Insource or Outsource?
What choices do we have in implementing XBRL? Outsource the XBRL filing to a third party? Internally use purchased software? Is there another choice?
Many third parties will help companies fulfill the XBRL compliance requirement on an outsource basis. There are also SEC approved XBRL software vendors that will sell you software so you can complete the compliance process every quarter and year end yourself.
Are Outsourcing or Insourcing the best choices you have? What about other “hidden” issues like procedures, controls, audit trails, risk mitigation and the like? After all, your XBRL Instance Document is only as good as the tags associated with your unique data.
Most companies think they have two choices for complying with the SEC’s XBRL mandate. The first choice is thought to be outsource and the second choice is thought to be “insource”. In reality, a blending of these choices is more realistic. Let’s consider each and explain why they typically lean toward a blended approach.
When outsourcing, SEC filers choose a partner to do the heavy lifting of selecting and mapping XBRL tags to financial reporting facts, creating custom extensions, building the extension taxonomy and populating the instance document – in short creating the XBRL filing. In reality this process is iterative whereby the partner creates the XBRL files then returns some form of rendering (often a web based tool or an Excel workbook) for review. The SEC filer must review and comment on the tags selected and make changes where desired. There are usually three to five rounds of tag selection and approval, so the SEC filer is involved all along the way. In other words, you can outsource but you can’t abdicate your role.
When “insourcing”, companies must do most of the heavy lifting themselves. There are many factors to consider when insourcing including what software tool to use, how to overcome the steep learning curve, what tags to choose, how to validate the files produced (usually the software tool can address this) and what internal procedures will be followed for gaining approval of the tags selected. The level of effort is significantly greater using this approach and will involve expert help from external partners due to complexity of initial XBRL implementation. You can insource, but you can’t eliminate your XBRL partners.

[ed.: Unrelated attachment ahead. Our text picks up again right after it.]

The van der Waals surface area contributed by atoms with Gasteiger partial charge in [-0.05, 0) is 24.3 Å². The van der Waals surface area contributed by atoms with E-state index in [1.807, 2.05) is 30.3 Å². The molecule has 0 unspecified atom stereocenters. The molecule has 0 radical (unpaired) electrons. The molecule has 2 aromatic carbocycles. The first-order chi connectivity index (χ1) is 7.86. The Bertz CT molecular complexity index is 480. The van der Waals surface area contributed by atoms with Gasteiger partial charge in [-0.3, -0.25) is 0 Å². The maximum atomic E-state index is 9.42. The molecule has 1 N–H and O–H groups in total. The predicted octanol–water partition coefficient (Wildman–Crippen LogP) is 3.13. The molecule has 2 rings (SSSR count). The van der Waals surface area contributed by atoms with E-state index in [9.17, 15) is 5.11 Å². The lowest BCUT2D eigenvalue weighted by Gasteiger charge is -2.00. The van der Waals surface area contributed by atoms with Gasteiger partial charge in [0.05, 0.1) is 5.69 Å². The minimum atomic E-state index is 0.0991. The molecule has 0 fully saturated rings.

The Blended Approach
Companies should realistically consider initial XBRL implementation as neither purely outsource nor purely insource. With experience the insource approach can be fully realized, but not for initial compliance. By thinking about implementing XBRL using a blended strategy, companies can proactively choose what portion of XBRL implementation to tackle internally and what portion to trust to their partners.
The Integrated Approach
Companies should seek to integrate XBRL into their financial reporting systems over time. By doing so they can take advantage of XBRL enabled data validation and reuse. The goal would be to tag data deep with financial systems so that the tagged data can flow through the financial reporting value chain from bottom to top. One result of a fully integrated approach is automated production of XBRL tagged SEC filings.
The XBRL Continuum
Implementation and maintenance of XBRL should be seen as a continuum of choices. The XBRL continuum could be graphically depicted in this way:
As XBRL technologies mature and companies get past the learning curve, their processes should move from outsource toward integrated over time. By thinking about XBRL implementation as a continuum of choices, companies can develop an XBRL strategy that realizes the benefits of validated and contextualized data that persists throughout the financial reporting process.
The Risk Factor
For the first two years that you submit XBRL instance documents to the SEC, the XBRL portion of your filing will be considered “furnished” rather than “filed”. As such, your interactive data (as the SEC calls it) will not be fully subjected to security laws. After the first two years, your XBRL filings will be subject to the all the security laws your paper filings are subject to. With SEC compliance risk applied to your XBRL effort shouldn’t you be paying attention to internal controls, proper use of taxonomies and data tags?
Management of risk must be a key component of your XBRL strategy. Addressing change control, audit trails, review and approval, SOX compliance, IT controls is vital to your XBRL success. XBRL will open the window to your data in a disaggregated way. As former SEC chairman Cox said “Interactive data will let the sun shine in as never before.”
Many internal control factors need to be considered. With respect to areas of control companies should consider:
- Source data accuracy
- Correct taxonomy selection
- Accurate taxonomy extensions
- Correct application of “tags”Calculations function properly
- XBRL renderings match what is communicated in HTML filings (not formating but content and context)
There also many types of controls to consider like change control, version control, review and approval, SOX compliance, IT controls and spreadsheet controls. No matter how you comply with the SEC’s XBRL mandate, make sure you think beyond compliance.
What will your XBRL implementation choices be?